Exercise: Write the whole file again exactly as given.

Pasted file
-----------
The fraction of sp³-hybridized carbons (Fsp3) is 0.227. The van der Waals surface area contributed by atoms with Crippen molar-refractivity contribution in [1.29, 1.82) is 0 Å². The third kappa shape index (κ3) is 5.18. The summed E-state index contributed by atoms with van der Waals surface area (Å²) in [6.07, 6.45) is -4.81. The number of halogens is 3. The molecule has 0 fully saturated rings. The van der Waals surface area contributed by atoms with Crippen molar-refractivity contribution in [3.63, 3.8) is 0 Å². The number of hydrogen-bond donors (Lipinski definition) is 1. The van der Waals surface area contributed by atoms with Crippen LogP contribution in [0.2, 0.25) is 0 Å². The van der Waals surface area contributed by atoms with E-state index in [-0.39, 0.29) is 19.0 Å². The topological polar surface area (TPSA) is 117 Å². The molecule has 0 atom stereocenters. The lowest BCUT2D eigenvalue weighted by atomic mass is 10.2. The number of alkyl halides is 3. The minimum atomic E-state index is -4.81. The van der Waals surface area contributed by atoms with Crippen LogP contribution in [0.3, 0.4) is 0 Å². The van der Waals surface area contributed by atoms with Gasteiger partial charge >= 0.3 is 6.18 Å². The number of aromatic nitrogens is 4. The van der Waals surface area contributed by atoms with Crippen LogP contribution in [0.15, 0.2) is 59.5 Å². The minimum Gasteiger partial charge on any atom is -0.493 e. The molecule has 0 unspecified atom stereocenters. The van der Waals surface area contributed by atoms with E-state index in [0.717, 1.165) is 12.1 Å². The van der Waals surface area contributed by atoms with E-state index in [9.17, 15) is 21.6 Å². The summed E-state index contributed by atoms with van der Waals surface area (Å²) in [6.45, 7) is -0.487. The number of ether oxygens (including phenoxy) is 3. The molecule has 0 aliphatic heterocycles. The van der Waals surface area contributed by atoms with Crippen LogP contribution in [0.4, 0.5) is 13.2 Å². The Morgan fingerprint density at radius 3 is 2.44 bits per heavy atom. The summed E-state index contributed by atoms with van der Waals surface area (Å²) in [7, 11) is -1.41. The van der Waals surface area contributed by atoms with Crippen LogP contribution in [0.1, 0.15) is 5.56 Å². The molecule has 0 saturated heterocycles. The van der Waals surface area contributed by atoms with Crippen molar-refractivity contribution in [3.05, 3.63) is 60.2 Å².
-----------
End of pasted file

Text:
The fraction of sp³-hybridized carbons (Fsp3) is 0.227. The van der Waals surface area contributed by atoms with Crippen molar-refractivity contribution in [1.29, 1.82) is 0 Å². The third kappa shape index (κ3) is 5.18. The summed E-state index contributed by atoms with van der Waals surface area (Å²) in [6.07, 6.45) is -4.81. The number of halogens is 3. The molecule has 0 fully saturated rings. The van der Waals surface area contributed by atoms with Crippen molar-refractivity contribution in [3.63, 3.8) is 0 Å². The number of hydrogen-bond donors (Lipinski definition) is 1. The van der Waals surface area contributed by atoms with Crippen LogP contribution in [0.2, 0.25) is 0 Å². The van der Waals surface area contributed by atoms with E-state index in [-0.39, 0.29) is 19.0 Å². The topological polar surface area (TPSA) is 117 Å². The molecule has 0 atom stereocenters. The lowest BCUT2D eigenvalue weighted by atomic mass is 10.2. The number of alkyl halides is 3. The minimum atomic E-state index is -4.81. The van der Waals surface area contributed by atoms with Crippen LogP contribution in [0.3, 0.4) is 0 Å². The van der Waals surface area contributed by atoms with Gasteiger partial charge >= 0.3 is 6.18 Å². The number of aromatic nitrogens is 4. The van der Waals surface area contributed by atoms with Crippen LogP contribution in [0.15, 0.2) is 59.5 Å². The minimum Gasteiger partial charge on any atom is -0.493 e. The molecule has 0 unspecified atom stereocenters. The van der Waals surface area contributed by atoms with E-state index in [0.717, 1.165) is 12.1 Å². The van der Waals surface area contributed by atoms with E-state index in [9.17, 15) is 21.6 Å². The summed E-state index contributed by atoms with van der Waals surface area (Å²) in [6.45, 7) is -0.487. The number of ether oxygens (including phenoxy) is 3. The molecule has 0 aliphatic heterocycles. The van der Waals surface area contributed by atoms with Crippen LogP contribution in [0.4, 0.5) is 13.2 Å². The Morgan fingerprint density at radius 3 is 2.44 bits per heavy atom. The summed E-state index contributed by atoms with van der Waals surface area (Å²) in [7, 11) is -1.41. The van der Waals surface area contributed by atoms with Crippen LogP contribution in [0.1, 0.15) is 5.56 Å². The molecule has 0 saturated heterocycles. The van der Waals surface area contributed by atoms with Crippen molar-refractivity contribution in [3.05, 3.63) is 60.2 Å².